Major challenges in the delta in recent times can be attributed to socio-economic transformation and urbanisation processes  leading to the degradation of the last natural forest and wetland areas [38,39], accompanied by increasing water pollution. Furthermore, climate change is a threat. The delta is one of the most endangered places on Earth with respect to sea level rise. Rising sea levels are forecasted to lead to intensified saltwater intrusion into the Mekong main stems and canals, as well as into aquifers and soils, as tidal saltwater influences progress further inland [40,41,44,45]. According to an IPCC prognosis (2007) of sea level rise between 75 and 100 cm by the end of this century, about 20%–50% of the low lying delta will be affected if no countermeasures are taken. Currently, ocean-induced flooding mainly plays a role during tropical storms and typhoons, which are expected to increase in frequency . In the Mekong Delta, the flood regime is defined by a complex mix of four influencing factors. Type 1 floods are mainly induced by the flood pulse of the Mekong as well as overland flow. Type 2 floods are artificial floodwaters distributed via a dense network of canals and controlled by dykes and sluice gates. Type 3 floods are short-term floods due extreme local precipitation events. Type 4 floods are mainly related to high tides during storms. Usually, no single flood occurrence in the Mekong can be solely assigned to one of the four factors. Instead, flood occurrences are always triggered by a combination of several of the four sources (see Figure 2). This complexity has already been introduced and discussed by Nguyen Viet Dung , Vo Khac Tri , Apel et al., and Delgado et al..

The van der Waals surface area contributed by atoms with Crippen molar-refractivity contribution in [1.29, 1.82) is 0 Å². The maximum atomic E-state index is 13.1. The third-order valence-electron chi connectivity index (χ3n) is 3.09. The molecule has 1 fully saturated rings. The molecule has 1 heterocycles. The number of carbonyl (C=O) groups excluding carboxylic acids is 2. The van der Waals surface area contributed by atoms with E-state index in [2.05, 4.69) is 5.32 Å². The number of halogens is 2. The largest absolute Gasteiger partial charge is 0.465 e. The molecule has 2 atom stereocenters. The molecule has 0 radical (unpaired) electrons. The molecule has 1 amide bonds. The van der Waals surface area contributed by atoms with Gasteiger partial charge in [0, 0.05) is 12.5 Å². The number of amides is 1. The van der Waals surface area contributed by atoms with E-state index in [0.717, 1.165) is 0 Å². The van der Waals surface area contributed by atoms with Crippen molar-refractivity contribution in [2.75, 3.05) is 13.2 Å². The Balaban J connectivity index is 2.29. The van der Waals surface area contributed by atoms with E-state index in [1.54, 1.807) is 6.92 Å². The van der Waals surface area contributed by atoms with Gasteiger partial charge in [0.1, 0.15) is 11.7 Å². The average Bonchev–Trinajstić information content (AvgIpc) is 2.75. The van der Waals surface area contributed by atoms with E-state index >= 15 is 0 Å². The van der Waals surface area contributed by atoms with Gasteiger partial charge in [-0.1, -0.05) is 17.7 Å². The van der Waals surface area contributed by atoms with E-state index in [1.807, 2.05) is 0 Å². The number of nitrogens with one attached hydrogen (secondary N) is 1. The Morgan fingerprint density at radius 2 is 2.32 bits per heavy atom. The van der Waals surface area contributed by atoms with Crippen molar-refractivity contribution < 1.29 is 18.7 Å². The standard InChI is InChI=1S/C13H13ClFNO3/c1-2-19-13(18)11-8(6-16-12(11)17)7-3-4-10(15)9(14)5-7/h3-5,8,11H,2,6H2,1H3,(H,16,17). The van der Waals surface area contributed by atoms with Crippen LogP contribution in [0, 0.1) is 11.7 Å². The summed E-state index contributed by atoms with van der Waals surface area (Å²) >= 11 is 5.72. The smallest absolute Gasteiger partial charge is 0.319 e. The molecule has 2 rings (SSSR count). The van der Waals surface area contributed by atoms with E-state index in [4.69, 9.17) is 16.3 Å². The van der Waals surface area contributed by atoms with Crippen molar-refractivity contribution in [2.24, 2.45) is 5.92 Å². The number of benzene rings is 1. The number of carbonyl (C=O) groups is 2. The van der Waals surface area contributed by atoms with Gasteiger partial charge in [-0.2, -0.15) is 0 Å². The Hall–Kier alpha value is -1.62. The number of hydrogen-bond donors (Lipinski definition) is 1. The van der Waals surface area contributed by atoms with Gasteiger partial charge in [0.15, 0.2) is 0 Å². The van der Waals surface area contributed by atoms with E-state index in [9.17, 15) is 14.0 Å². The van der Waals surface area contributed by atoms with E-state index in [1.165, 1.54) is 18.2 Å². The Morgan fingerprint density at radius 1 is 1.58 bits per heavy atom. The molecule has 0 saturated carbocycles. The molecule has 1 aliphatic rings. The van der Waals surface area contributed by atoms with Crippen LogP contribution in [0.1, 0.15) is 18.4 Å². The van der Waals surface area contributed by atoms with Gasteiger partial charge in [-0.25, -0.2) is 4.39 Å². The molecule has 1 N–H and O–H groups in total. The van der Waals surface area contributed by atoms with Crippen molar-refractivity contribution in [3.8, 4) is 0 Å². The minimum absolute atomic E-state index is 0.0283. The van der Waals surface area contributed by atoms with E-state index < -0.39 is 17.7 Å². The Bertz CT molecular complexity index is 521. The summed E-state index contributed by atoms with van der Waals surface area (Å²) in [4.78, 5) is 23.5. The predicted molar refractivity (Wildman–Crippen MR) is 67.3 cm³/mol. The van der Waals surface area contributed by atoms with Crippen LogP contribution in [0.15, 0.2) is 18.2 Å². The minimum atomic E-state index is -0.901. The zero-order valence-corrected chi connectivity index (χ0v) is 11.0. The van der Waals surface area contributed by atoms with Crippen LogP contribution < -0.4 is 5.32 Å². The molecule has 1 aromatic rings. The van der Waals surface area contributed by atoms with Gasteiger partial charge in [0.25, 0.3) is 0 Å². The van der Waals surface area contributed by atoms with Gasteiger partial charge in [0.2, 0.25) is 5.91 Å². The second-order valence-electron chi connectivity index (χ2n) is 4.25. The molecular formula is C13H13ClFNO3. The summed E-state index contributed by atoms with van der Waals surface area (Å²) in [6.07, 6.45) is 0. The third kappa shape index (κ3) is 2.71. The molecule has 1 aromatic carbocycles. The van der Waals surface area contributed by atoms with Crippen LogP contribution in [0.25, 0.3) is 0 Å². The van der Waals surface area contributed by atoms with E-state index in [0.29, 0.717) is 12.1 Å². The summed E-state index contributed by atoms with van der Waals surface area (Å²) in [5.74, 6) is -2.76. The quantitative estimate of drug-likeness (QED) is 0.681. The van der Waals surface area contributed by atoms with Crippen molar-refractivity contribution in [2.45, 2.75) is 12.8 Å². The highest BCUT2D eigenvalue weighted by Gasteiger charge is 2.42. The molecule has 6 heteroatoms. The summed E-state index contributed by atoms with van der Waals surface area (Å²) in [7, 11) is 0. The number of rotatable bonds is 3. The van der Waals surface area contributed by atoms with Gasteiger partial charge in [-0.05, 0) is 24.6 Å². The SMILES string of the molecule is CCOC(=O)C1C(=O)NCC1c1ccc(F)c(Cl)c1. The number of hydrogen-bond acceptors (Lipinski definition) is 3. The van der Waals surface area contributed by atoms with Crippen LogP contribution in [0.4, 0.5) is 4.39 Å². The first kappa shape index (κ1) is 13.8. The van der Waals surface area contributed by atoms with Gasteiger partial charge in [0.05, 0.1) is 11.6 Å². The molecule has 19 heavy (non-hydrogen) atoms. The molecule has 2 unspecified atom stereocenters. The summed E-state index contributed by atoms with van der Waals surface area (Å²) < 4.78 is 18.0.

3. Available Satellite and Ancillary Data
On 1 March 2002 ESA’s Envisat satellite was launched, and data from sensors like ASAR (Advanced Synthetic Aperture Radar)—operating at C-band—were available until Envisat operational services ceased in April 2012. Envisat ASAR data come in different modes with different spatial resolutions and coverage. Data is available in Image, Wave, and Alternating Polarisation modes at approximately 30 m × 30 m in the highest resolution, approximately 150 m × 150 m in Wide Swath Mode (WS), and at 1 km pixel resolution in Global Monitoring (GMM) mode. Data from Envisat ASAR can be obtained via ESA’s science programme. Since ESA approved a new data policy in May 2010, ESA’s Earth Observation Data could be accessed mostly free of charge via the submission of a project proposal for research applications. We obtained all data (archived as well as scheduled, whereas scheduling often collided with other requests) in ASAR WS mode (WSM), which has a swath width of 400 km, and 150 m pixel spacing. Not all of the data were exclusively available for the rainy season. In the context of the present study, the following Envisat ASAR WSM data sets were available for the consecutive years 2007, 2008, 2009, 2010, and 2011 (see Table 1):